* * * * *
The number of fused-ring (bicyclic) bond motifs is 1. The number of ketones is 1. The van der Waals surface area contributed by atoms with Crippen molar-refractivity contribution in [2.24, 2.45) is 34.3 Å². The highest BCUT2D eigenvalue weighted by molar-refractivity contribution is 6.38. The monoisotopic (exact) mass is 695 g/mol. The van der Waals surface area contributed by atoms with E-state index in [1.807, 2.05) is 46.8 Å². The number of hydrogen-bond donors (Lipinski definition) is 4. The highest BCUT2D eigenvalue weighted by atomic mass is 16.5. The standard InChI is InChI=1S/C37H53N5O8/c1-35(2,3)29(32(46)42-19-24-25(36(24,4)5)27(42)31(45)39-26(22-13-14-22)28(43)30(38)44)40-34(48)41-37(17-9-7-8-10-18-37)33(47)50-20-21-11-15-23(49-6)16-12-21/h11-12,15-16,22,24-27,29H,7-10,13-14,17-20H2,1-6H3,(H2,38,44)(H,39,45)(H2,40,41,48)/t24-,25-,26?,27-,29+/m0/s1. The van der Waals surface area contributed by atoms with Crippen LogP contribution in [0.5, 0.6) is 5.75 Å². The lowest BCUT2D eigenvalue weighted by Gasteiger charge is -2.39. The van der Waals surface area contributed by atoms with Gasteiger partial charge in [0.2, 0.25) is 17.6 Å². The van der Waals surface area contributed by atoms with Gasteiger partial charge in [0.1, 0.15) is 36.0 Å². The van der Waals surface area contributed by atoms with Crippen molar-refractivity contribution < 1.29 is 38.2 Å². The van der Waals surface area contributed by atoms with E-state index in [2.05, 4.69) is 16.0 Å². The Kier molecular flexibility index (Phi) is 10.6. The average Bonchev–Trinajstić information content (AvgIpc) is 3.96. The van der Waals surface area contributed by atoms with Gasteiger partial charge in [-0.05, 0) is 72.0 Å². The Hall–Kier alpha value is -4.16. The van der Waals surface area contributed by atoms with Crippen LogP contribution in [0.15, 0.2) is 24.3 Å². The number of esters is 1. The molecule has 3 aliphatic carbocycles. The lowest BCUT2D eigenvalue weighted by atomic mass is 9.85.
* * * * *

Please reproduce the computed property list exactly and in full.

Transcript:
The number of fused-ring (bicyclic) bond motifs is 1. The number of ketones is 1. The van der Waals surface area contributed by atoms with Crippen molar-refractivity contribution in [2.24, 2.45) is 34.3 Å². The highest BCUT2D eigenvalue weighted by molar-refractivity contribution is 6.38. The monoisotopic (exact) mass is 695 g/mol. The van der Waals surface area contributed by atoms with E-state index in [1.807, 2.05) is 46.8 Å². The number of hydrogen-bond donors (Lipinski definition) is 4. The highest BCUT2D eigenvalue weighted by atomic mass is 16.5. The standard InChI is InChI=1S/C37H53N5O8/c1-35(2,3)29(32(46)42-19-24-25(36(24,4)5)27(42)31(45)39-26(22-13-14-22)28(43)30(38)44)40-34(48)41-37(17-9-7-8-10-18-37)33(47)50-20-21-11-15-23(49-6)16-12-21/h11-12,15-16,22,24-27,29H,7-10,13-14,17-20H2,1-6H3,(H2,38,44)(H,39,45)(H2,40,41,48)/t24-,25-,26?,27-,29+/m0/s1. The van der Waals surface area contributed by atoms with Crippen LogP contribution in [0.5, 0.6) is 5.75 Å². The lowest BCUT2D eigenvalue weighted by Gasteiger charge is -2.39. The van der Waals surface area contributed by atoms with Gasteiger partial charge in [0.2, 0.25) is 17.6 Å². The van der Waals surface area contributed by atoms with Gasteiger partial charge in [0.1, 0.15) is 36.0 Å². The van der Waals surface area contributed by atoms with Crippen molar-refractivity contribution < 1.29 is 38.2 Å². The van der Waals surface area contributed by atoms with E-state index in [2.05, 4.69) is 16.0 Å². The Kier molecular flexibility index (Phi) is 10.6. The average Bonchev–Trinajstić information content (AvgIpc) is 3.96. The van der Waals surface area contributed by atoms with Gasteiger partial charge in [-0.05, 0) is 72.0 Å². The Hall–Kier alpha value is -4.16. The van der Waals surface area contributed by atoms with Crippen LogP contribution in [0.15, 0.2) is 24.3 Å². The number of esters is 1. The molecule has 3 aliphatic carbocycles. The lowest BCUT2D eigenvalue weighted by atomic mass is 9.85.